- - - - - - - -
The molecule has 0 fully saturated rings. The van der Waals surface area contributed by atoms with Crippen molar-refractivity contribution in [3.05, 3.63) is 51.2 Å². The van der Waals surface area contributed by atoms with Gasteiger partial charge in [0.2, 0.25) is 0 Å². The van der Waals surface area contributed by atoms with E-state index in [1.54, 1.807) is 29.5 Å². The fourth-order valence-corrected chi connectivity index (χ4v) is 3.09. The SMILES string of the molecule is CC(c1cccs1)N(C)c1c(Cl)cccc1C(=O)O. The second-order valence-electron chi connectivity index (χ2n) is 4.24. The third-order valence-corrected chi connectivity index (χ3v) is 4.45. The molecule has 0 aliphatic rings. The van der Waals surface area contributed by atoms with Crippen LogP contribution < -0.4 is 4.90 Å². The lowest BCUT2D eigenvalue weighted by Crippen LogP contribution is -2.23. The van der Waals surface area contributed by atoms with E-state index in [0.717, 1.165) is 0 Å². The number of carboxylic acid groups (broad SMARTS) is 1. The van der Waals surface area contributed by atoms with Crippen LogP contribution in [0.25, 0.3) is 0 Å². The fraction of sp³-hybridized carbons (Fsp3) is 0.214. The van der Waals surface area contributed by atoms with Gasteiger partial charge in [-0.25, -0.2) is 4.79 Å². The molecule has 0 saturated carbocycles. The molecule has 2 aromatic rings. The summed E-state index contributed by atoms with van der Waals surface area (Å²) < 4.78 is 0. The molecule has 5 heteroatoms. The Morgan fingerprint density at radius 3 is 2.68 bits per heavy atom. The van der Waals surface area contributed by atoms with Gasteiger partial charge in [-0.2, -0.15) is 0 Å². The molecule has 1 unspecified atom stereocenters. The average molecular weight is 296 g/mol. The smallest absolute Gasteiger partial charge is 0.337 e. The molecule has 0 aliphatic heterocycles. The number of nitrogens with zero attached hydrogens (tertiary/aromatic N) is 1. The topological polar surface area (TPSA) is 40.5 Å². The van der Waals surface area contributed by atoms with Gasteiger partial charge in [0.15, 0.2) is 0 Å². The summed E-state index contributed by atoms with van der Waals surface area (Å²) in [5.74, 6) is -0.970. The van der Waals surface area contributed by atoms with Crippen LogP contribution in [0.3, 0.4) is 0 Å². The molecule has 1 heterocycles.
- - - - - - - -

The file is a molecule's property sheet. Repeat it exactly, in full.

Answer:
The molecule has 0 fully saturated rings. The van der Waals surface area contributed by atoms with Crippen molar-refractivity contribution in [3.05, 3.63) is 51.2 Å². The van der Waals surface area contributed by atoms with Gasteiger partial charge in [0.2, 0.25) is 0 Å². The van der Waals surface area contributed by atoms with E-state index in [1.54, 1.807) is 29.5 Å². The fourth-order valence-corrected chi connectivity index (χ4v) is 3.09. The SMILES string of the molecule is CC(c1cccs1)N(C)c1c(Cl)cccc1C(=O)O. The second-order valence-electron chi connectivity index (χ2n) is 4.24. The third-order valence-corrected chi connectivity index (χ3v) is 4.45. The molecule has 0 aliphatic rings. The van der Waals surface area contributed by atoms with Crippen LogP contribution < -0.4 is 4.90 Å². The lowest BCUT2D eigenvalue weighted by Crippen LogP contribution is -2.23. The van der Waals surface area contributed by atoms with E-state index in [0.717, 1.165) is 0 Å². The number of carboxylic acid groups (broad SMARTS) is 1. The van der Waals surface area contributed by atoms with Crippen LogP contribution in [0.25, 0.3) is 0 Å². The fraction of sp³-hybridized carbons (Fsp3) is 0.214. The van der Waals surface area contributed by atoms with Gasteiger partial charge in [-0.25, -0.2) is 4.79 Å². The molecule has 0 saturated carbocycles. The molecule has 2 aromatic rings. The summed E-state index contributed by atoms with van der Waals surface area (Å²) < 4.78 is 0. The molecule has 5 heteroatoms. The Morgan fingerprint density at radius 3 is 2.68 bits per heavy atom. The van der Waals surface area contributed by atoms with Gasteiger partial charge in [-0.2, -0.15) is 0 Å². The molecule has 1 unspecified atom stereocenters. The average molecular weight is 296 g/mol. The smallest absolute Gasteiger partial charge is 0.337 e. The molecule has 0 aliphatic heterocycles. The number of nitrogens with zero attached hydrogens (tertiary/aromatic N) is 1. The topological polar surface area (TPSA) is 40.5 Å². The van der Waals surface area contributed by atoms with Gasteiger partial charge in [0.15, 0.2) is 0 Å². The summed E-state index contributed by atoms with van der Waals surface area (Å²) in [5.74, 6) is -0.970. The van der Waals surface area contributed by atoms with Crippen LogP contribution in [0.3, 0.4) is 0 Å². The molecule has 1 heterocycles.